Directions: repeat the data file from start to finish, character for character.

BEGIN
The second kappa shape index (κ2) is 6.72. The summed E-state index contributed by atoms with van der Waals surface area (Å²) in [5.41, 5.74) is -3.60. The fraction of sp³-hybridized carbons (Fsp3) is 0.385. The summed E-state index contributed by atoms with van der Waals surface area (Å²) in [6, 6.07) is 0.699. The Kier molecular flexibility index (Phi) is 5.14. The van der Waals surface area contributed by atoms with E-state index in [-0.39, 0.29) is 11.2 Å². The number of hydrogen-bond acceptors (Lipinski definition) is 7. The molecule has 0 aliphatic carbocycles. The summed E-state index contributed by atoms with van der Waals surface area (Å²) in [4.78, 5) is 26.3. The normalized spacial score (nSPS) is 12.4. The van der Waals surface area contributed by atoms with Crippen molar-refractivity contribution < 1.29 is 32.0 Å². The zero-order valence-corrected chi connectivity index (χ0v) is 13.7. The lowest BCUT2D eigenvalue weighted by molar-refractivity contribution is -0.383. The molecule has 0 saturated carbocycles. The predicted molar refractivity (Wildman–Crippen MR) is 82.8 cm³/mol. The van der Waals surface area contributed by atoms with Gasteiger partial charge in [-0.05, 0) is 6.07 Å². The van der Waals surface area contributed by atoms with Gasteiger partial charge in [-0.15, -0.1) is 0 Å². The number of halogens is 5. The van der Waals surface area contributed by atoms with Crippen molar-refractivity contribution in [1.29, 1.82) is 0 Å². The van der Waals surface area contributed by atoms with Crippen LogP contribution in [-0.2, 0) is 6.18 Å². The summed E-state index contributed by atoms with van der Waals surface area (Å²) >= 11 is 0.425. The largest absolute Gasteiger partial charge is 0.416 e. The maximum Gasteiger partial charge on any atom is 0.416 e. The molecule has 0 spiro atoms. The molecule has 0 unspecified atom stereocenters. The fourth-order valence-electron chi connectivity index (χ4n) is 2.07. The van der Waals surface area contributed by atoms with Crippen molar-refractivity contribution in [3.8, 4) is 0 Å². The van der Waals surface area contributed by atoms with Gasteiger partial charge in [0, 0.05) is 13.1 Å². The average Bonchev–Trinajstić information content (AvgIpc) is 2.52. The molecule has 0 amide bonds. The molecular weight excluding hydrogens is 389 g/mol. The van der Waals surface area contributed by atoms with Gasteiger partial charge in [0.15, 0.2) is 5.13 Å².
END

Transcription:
The second kappa shape index (κ2) is 6.72. The summed E-state index contributed by atoms with van der Waals surface area (Å²) in [5.41, 5.74) is -3.60. The fraction of sp³-hybridized carbons (Fsp3) is 0.385. The summed E-state index contributed by atoms with van der Waals surface area (Å²) in [6, 6.07) is 0.699. The Kier molecular flexibility index (Phi) is 5.14. The van der Waals surface area contributed by atoms with E-state index in [-0.39, 0.29) is 11.2 Å². The number of hydrogen-bond acceptors (Lipinski definition) is 7. The molecule has 0 aliphatic carbocycles. The summed E-state index contributed by atoms with van der Waals surface area (Å²) in [4.78, 5) is 26.3. The normalized spacial score (nSPS) is 12.4. The van der Waals surface area contributed by atoms with Crippen molar-refractivity contribution < 1.29 is 32.0 Å². The zero-order valence-corrected chi connectivity index (χ0v) is 13.7. The lowest BCUT2D eigenvalue weighted by molar-refractivity contribution is -0.383. The molecule has 0 saturated carbocycles. The predicted molar refractivity (Wildman–Crippen MR) is 82.8 cm³/mol. The van der Waals surface area contributed by atoms with Gasteiger partial charge in [-0.05, 0) is 6.07 Å². The van der Waals surface area contributed by atoms with Gasteiger partial charge in [-0.15, -0.1) is 0 Å². The number of halogens is 5. The van der Waals surface area contributed by atoms with Crippen molar-refractivity contribution in [1.29, 1.82) is 0 Å². The van der Waals surface area contributed by atoms with Crippen LogP contribution in [-0.2, 0) is 6.18 Å². The summed E-state index contributed by atoms with van der Waals surface area (Å²) >= 11 is 0.425. The largest absolute Gasteiger partial charge is 0.416 e. The maximum Gasteiger partial charge on any atom is 0.416 e. The molecule has 0 spiro atoms. The molecule has 0 unspecified atom stereocenters. The fourth-order valence-electron chi connectivity index (χ4n) is 2.07. The van der Waals surface area contributed by atoms with Crippen molar-refractivity contribution in [3.8, 4) is 0 Å². The van der Waals surface area contributed by atoms with Gasteiger partial charge in [0, 0.05) is 13.1 Å². The average Bonchev–Trinajstić information content (AvgIpc) is 2.52. The molecule has 0 amide bonds. The molecular weight excluding hydrogens is 389 g/mol. The van der Waals surface area contributed by atoms with Gasteiger partial charge in [0.15, 0.2) is 5.13 Å².